Beans.ai, a routing optimization provider that enables FedEx Ground and others to direct drivers to exact locations like apartment units, and provides other details like parking locations and delivery rules, has come out of stealth mode with a $17 million investment.
Begun by veterans of Google, Uber and Yahoo, Beans.ai raised the funding from Saama Capital and Google veteran Amit Singhal, with participation from Venture Highway, Mubadala Capital and industry veterans Brian McClendon and Manik Gupta, among others. The founders say they have mapped 65% of the continental U.S. in the past three years, and plan to have it completely mapped within six months as the process has been optimized.
“Navigating the last mile of delivery is an incredibly complex problem to solve,” said McClendon, CEO and co-founder of CVKey Project and formerly a VP at Google, where he built Google Earth, Google Maps and similar applications, in a release. “By combining data collected from ground ops with machine learning algorithms, the Beans.ai team have introduced efficiency into logistics solutions that were previously unattainable.”
The company’s offerings include Beans Maps+, with hyper-accurate location information for apartments, condos, hospitals, and universities, along with access codes, parking locations, etc.; Beans Route, which simplifies dispatch and driver schedule management; and Beans Optimize, a dynamic route planning engine.
For a high-tech platform, Beans.ai uses good old fashion legwork to gather mapping data. Maps are collected by gig drivers who go into leasing offices, emergency responders and other campuses, and are paid $8-$10 for each one. They are digitized using a combination of machine learning and a labeling team in India.
Beans.ai not only lets drivers know the exact location of an address or unit, but also provides invaluable information like where they can park to avoid getting ticketed, and which buildings have pickup lockers or where they have to show an ID to a doorman or concierge.
“This has not existed in the U.S. until now,” said co-founder and CEO Nitin Gupta, who led the group that developed tools for third-party integration into Google Home and Google Assistant. “There are no regulations that you have to submit data to the city on unit location. You submit the blueprints, but not unit number mapping, or the naming or numbering convention.”
Gupta said the company waited to launch until now because it made no sense to announce with just 15% or 20% of the locations mapped, and they wanted to prevent others from swooping in and copying their idea.
“We’ve built a good moat of technology and data science, a critical mass that allows us to succeed,” said his co-founder and chief business officer, Akash Agarwal, a friend since college days in India who came to Beans.ai by way of Verizon and Yahoo. The company has 21 U.S. employees and about 60 in India.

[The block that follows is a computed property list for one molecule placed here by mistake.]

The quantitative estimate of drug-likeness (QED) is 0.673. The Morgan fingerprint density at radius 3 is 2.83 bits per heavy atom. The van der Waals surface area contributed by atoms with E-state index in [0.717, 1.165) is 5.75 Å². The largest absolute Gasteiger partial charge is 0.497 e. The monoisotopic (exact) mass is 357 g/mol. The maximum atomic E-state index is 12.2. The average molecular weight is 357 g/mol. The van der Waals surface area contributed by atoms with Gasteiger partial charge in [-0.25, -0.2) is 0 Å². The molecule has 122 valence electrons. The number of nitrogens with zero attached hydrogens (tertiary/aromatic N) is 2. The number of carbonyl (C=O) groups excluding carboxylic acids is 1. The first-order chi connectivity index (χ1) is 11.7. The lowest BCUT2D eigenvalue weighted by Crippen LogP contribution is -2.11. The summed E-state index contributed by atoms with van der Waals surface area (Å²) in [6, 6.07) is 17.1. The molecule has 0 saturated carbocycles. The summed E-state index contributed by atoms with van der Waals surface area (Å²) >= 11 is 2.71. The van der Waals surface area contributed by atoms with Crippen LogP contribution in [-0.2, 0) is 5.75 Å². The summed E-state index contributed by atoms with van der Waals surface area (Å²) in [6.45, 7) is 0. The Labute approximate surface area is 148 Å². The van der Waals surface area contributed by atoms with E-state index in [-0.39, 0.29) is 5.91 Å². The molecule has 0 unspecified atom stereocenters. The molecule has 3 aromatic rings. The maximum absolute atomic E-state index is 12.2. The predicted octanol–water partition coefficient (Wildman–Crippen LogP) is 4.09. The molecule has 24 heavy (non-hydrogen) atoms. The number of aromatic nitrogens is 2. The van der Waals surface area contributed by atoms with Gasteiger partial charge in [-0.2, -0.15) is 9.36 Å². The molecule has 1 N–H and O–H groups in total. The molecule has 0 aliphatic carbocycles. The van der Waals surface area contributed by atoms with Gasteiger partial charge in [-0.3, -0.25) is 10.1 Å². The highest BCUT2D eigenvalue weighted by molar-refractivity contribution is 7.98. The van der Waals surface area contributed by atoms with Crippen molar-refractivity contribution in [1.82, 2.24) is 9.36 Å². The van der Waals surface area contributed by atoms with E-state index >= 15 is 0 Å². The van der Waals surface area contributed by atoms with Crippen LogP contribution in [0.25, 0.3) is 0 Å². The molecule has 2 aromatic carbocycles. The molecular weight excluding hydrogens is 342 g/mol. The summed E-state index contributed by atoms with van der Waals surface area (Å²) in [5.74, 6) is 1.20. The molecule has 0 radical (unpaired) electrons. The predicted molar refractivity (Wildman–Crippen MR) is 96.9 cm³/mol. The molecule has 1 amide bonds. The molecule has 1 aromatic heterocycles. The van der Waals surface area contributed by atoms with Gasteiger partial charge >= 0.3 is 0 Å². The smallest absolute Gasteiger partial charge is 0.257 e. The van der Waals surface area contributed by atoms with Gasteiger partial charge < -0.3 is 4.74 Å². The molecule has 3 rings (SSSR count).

The funding comes as the company has facilitated more than 200 million total deliveries so far in 2021, while also providing services for emergency personnel from fire departments and EMS. In addition to FedEx Ground, Beans.ai powers route optimization for Uber Eats and west coast regional carrier OnTrac.
Gupta said the genesis of Beans.ai was a medical emergency with his mother, visiting from India in 2018, leading to a 911 call from his apartment in Palo Alto, CA. He said it took the paramedics five minutes to reach his building, but another 15 to find his unit.
“It was surprising to me you can get pizza at your door faster than paramedics, and I knew something was fundamentally wrong that needs fixing,” Gupta said. “We needed to solve this problem.”
Using Beans.ai’s micro-mapping solution, the company claims, drivers can make on average 20% more deliveries per hour, companies experience 15% less driver churn and drivers report 70% higher rates of job satisfaction.
Also, time is money in the expensive last mile; and don’t forget, a late delivery cost Peter Parker his pizza delivery job. Gupta said in California, for example, every minute a delivery driver is delayed costs the company 30 cents. “Customers are upset, calling to ask where is the driver,” he said. “Everyone is unhappy with the logistics of the system, and emergency departments more so because it’s life or death.”
“The tool can do this at 5-10x the speed of what you do on paper,” Gupta said. “We studied apartment complexes and high-density areas, which accelerates the drawing of maps. In many ZIP codes, buildings usually follow certain numbering patterns. In a few clicks, we can create a map based on prior knowledge of building size, shape and design.”
With the funding, Beans.ai will be able to speed up and complete mapping of the U.S., and is looking to expand internationally, starting with the UK, Germany and Japan. It is currently available in Canada as well.
“We have interest from different postal authorities around the world, and most of our clients have an international presence,” Gupta said.